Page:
INTEREST rates may have hit their low-water mark.
In the future, short-term interest rates, which mainly effect corporate borrowers, may start floating up, buoyed by the Federal Reserve Board. And the tide also may be rising for long-term rates, which influence such investments as mortgages.
Interest rates moved up last week after Federal Reserve Board Chairman Alan Greenspan growled that short-term interest rates could not stay at current levels much longer. The reaction in the bond markets was decisive with some yields rising from 16-year lows. At the end of the week the short-term Federal Funds rate remained the same at 3 percent, with three-month Treasuries at 3.08 percent. Long-term rates, as reflected by the yield on the 30-year Treasury bill ended the week at 6.7 percent, a significan t increase.
The rising rates are prompting some economists to advise mortgage shoppers to take advantage of the current low rates. "There is no way anyone can offer substantial hope of lower long-term interest rates," says Lyle Gramley, a former Federal Reserve Board governor and now chief economist at the Mortgage Bankers Association in Washington. "There is no reason not to act now," adds David Hale, chief economist for Kemper Financial Services Inc. in Chicago.
The rising interest rates are the result of a commitment by the Federal Reserve Board to keep inflation down. "The Fed has made its priority very clear, officially and through speeches that its priority is to restore and maintain price stability," Mr. Gramley says.
Gramley says that the Fed is anticipating future inflationary trends. Although inflation is down, the Fed does not expect it to moderate further. "The next inflation move is up, it is only a question of when," Gramley says. He notes that the last time inflation began to spurt was when unemployment dropped below 7 percent. With the June unemployment rate at 7 percent, "we are entering the danger zone," he warns.
There is some evidence that corporate America thinks interest rates have hit bottom. Last week, two savvy companies, Coca Cola and Walt Disney floated 100-year bonds. The Coca Cola deal had a yield of 7.455 percent. Disney's bond had a slightly higher return since it could be redeemed by the company in 30 years.
ECONOMIST Paul Kasriel of Northern Trust Company in Chicago says that there is anecdotal evidence that banks, with healthier profits and improved capital positions, are stepping up their lending to corporations. Some of the loans, he notes, are said to be below the prime lending rate - the rate at which banks lend to their best customers.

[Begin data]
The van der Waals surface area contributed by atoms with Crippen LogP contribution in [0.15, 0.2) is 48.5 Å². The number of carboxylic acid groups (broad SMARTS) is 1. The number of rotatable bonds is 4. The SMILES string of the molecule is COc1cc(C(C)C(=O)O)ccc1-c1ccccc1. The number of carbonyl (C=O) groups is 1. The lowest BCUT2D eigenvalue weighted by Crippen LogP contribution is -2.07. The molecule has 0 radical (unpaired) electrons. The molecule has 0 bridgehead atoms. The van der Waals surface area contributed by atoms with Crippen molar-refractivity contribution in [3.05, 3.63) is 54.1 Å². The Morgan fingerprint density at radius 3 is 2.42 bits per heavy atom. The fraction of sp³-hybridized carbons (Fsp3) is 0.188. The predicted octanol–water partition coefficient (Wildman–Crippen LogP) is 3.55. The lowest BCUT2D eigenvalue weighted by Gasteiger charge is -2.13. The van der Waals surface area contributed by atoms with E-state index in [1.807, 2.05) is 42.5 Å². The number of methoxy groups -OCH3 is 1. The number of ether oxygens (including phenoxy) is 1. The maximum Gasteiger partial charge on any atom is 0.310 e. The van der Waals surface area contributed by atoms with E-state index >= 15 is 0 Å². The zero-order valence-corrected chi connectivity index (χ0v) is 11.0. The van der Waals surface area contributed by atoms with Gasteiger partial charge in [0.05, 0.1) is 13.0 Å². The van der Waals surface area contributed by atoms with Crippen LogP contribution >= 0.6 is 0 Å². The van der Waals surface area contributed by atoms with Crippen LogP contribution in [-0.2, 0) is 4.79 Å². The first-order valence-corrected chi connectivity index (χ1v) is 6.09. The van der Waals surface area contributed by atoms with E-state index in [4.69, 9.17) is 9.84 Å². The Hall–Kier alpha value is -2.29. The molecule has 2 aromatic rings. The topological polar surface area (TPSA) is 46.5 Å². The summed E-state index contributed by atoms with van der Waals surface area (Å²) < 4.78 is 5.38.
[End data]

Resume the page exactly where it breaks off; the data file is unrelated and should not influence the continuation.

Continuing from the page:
"The increase in lending will be the key to whether we see a more normal rate of growth in the economy," says Mr. Kasriel, a former economist with the Chicago Federal Reserve Bank. With a more normal growth rate, Kasriel says that inflation will stop going down, which will cause the Fed to become less accommodative.
While economic growth may help decide the future direction of short-term rates, economists hold that long term rates will be influenced by the deficit reduction package put together by the Senate-House conferees. "Rates will go up if there is not a credible budget in place on time," Mr. Hale predicts. By the end of last week, the conferees had agreed on the bulk of the tax increases on individuals making $115,000 and up per year or couples making $140,000 and up per year. However, they were still discuss ing other issues, such as a gasoline tax and changes in entitlements. They are trying to find ways to reduce the budget deficit by $500 billion over five years.
There are still many economists who contend that the current rise in interest rates is temporary. Mickey Levy, chief financial economist for NationsBank, argues that the weak economy and low inflation rate, combined with a world recession, should result in interest rates racheting down. "Despite all the hoopla, Greenspan will not tighten in the near term," Mr. Levy says.
"I would advise Greenspan not to tighten," adds Robert Brusca, chief economist at Nikko Securities Company International Inc. in New York. Mr. Brusca, formerly an economist at the New York Federal Reserve Bank, bases his advice on the risk of a downturn in the economy early next year as the tax increases work their way through the economy. "The budget deal, and pending health care reform financing schemes, continue to be negatives the economy may not withstand in 1994," he predicts.